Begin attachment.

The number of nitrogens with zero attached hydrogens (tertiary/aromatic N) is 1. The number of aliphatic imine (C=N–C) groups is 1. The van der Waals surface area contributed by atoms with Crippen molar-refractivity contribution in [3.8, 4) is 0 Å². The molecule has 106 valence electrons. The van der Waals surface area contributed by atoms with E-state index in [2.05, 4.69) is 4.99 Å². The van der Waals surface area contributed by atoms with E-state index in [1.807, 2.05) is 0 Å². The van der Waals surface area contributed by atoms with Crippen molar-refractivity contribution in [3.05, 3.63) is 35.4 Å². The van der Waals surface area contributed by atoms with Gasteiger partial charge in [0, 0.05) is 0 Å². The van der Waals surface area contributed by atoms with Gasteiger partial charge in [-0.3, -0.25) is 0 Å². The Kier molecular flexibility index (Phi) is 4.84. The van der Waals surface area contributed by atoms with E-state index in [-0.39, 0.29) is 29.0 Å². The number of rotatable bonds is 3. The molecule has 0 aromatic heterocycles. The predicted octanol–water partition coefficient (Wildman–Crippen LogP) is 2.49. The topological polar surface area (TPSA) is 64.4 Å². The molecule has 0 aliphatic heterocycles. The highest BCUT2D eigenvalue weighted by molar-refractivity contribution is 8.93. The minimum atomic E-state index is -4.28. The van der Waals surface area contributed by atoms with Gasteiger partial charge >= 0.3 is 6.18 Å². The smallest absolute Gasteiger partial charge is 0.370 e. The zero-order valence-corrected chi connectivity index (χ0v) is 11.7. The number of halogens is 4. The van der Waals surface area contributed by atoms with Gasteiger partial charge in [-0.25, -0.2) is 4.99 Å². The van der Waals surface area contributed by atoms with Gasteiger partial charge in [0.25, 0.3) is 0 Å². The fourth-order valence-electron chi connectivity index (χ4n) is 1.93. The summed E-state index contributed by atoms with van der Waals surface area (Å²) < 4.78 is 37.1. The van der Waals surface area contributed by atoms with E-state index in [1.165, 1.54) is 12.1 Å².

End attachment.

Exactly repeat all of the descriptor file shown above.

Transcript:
The number of nitrogens with zero attached hydrogens (tertiary/aromatic N) is 1. The number of aliphatic imine (C=N–C) groups is 1. The van der Waals surface area contributed by atoms with Crippen molar-refractivity contribution in [3.8, 4) is 0 Å². The molecule has 106 valence electrons. The van der Waals surface area contributed by atoms with E-state index in [2.05, 4.69) is 4.99 Å². The van der Waals surface area contributed by atoms with E-state index in [1.807, 2.05) is 0 Å². The van der Waals surface area contributed by atoms with Crippen molar-refractivity contribution in [3.05, 3.63) is 35.4 Å². The van der Waals surface area contributed by atoms with Gasteiger partial charge in [0, 0.05) is 0 Å². The van der Waals surface area contributed by atoms with Gasteiger partial charge in [-0.3, -0.25) is 0 Å². The Kier molecular flexibility index (Phi) is 4.84. The van der Waals surface area contributed by atoms with E-state index in [-0.39, 0.29) is 29.0 Å². The number of rotatable bonds is 3. The molecule has 0 aromatic heterocycles. The predicted octanol–water partition coefficient (Wildman–Crippen LogP) is 2.49. The topological polar surface area (TPSA) is 64.4 Å². The molecule has 0 aliphatic heterocycles. The highest BCUT2D eigenvalue weighted by molar-refractivity contribution is 8.93. The minimum atomic E-state index is -4.28. The van der Waals surface area contributed by atoms with Gasteiger partial charge >= 0.3 is 6.18 Å². The smallest absolute Gasteiger partial charge is 0.370 e. The zero-order valence-corrected chi connectivity index (χ0v) is 11.7. The number of halogens is 4. The van der Waals surface area contributed by atoms with Gasteiger partial charge in [-0.25, -0.2) is 4.99 Å². The van der Waals surface area contributed by atoms with Gasteiger partial charge in [0.25, 0.3) is 0 Å². The fourth-order valence-electron chi connectivity index (χ4n) is 1.93. The summed E-state index contributed by atoms with van der Waals surface area (Å²) < 4.78 is 37.1. The van der Waals surface area contributed by atoms with E-state index in [1.165, 1.54) is 12.1 Å².